"A woman brought her son from a town situated 150 kilometers outside the city", Gregoryan says. "She paid 25, 000 rubles to get him here. Because of the delay, there was very little we could still do. The situation is almost as bad it was in Leningrad during their blockade", he added, referring to the wartime siege of St. Petersburg. Gregoryan says he uses "personal contacts" to supply the hospital with medicine and food. Many of the patients are Karabakh soldiers and Armenian refugees from Baku in Azerbaijan. Some stay on when cured; they have no place else to go.

Medical aid from the United States and Europe reaches the hospital, but the absence of warm water makes it impossible to maintain sanitary conditions. In the corridors, doctors wearing jackets and thick sweaters under their white coats say they have been treating cases of frostbite for the first time in their lives.

Other problems like carbon monoxide poisoning are becoming more common as people resort to homemade stoves. But the physicians at Republican Hospital consider themselves lucky; in other hospitals, doctors are forced to operate by candle light.

It is bitterly cold in Armenia, but despite the difficulties that people here are facing in the winter months, many fear that spring will be worse. The government does not have the money to repair the 32 breaks in the city's water pipes, and there have been predictions of epidemics as the weather warms.

"There have been three outbreaks of dysentery in January in connection with sewage water seeping into the drinking water", said Suzanne Olds, the U. S. Agency for International Development's representative in Yerevan. "As soon as it becomes warmer, other epidemics will break out. Due to gasoline shortages, garbage trucks cannot collect trash, which will also have devastating effects".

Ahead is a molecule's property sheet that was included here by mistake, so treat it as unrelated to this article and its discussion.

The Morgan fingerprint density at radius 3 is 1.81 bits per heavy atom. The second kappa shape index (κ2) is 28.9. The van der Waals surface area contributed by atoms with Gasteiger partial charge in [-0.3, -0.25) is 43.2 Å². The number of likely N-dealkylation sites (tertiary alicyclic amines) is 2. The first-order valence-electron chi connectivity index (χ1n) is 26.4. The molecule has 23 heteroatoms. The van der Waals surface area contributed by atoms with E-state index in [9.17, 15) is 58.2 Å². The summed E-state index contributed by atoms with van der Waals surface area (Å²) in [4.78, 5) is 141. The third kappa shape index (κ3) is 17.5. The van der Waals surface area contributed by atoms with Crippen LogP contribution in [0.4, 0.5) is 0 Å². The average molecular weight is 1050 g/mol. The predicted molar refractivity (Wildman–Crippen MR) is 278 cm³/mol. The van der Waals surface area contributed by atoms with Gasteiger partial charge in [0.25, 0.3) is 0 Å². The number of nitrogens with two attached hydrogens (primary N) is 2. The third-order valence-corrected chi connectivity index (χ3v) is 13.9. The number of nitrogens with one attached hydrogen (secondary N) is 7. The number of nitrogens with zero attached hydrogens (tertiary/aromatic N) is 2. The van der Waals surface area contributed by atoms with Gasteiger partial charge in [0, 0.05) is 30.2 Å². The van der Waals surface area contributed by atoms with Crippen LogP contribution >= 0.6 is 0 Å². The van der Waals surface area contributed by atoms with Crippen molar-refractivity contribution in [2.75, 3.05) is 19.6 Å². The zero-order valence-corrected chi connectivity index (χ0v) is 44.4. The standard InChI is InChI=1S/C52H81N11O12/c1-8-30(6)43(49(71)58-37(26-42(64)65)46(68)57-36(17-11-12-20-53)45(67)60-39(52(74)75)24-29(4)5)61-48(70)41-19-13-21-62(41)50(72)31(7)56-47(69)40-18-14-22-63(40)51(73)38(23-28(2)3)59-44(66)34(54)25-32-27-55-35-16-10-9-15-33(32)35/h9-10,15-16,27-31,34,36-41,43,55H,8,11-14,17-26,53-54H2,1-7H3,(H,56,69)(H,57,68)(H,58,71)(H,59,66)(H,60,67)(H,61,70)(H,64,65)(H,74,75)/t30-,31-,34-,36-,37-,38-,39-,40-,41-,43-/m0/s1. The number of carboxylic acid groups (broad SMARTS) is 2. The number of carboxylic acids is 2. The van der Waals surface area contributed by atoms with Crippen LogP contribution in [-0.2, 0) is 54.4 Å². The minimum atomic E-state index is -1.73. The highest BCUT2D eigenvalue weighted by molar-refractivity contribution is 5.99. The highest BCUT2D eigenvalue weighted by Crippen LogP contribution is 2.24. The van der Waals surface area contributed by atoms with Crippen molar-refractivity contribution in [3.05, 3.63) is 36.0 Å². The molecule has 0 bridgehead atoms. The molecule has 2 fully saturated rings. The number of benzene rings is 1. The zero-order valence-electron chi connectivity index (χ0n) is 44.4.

Olds said that the director of Yerevan's central morgue had told her that the average measurement of fat on a corpse has dropped from 6-9 centimeters last year to 2-3 centimeters now.

The children at Yerevan's Orphanage No. 2 have lost so much weight that many are too weak to get out of bed. The remaining children, from ages 4 to 16, sit huddled around a stove all day. One of the biggest problems is drying sheets and blankets. As a result, many lie in damp sheets and eventually catch the flu and infect other children. They get baths only once every two weeks.

"I would like to change everything here", says Larisa Arzumanyan, one of the nurses at the orphanage. "We need more rooms and the food is completely inadequate. I wish I could spend more time with the children, but I often have to help chop wood to keep this place warm".

The prison in Ashdarag, which is just outside Yerevan, has recently been converted into temporary housing for refugees from Baku. "The only good thing about sharing a room with so many people, is that we are forced to lie close together", says Lida Artyunova, 30, a factory worker who lives in the room. "At least we keep each other warm at night".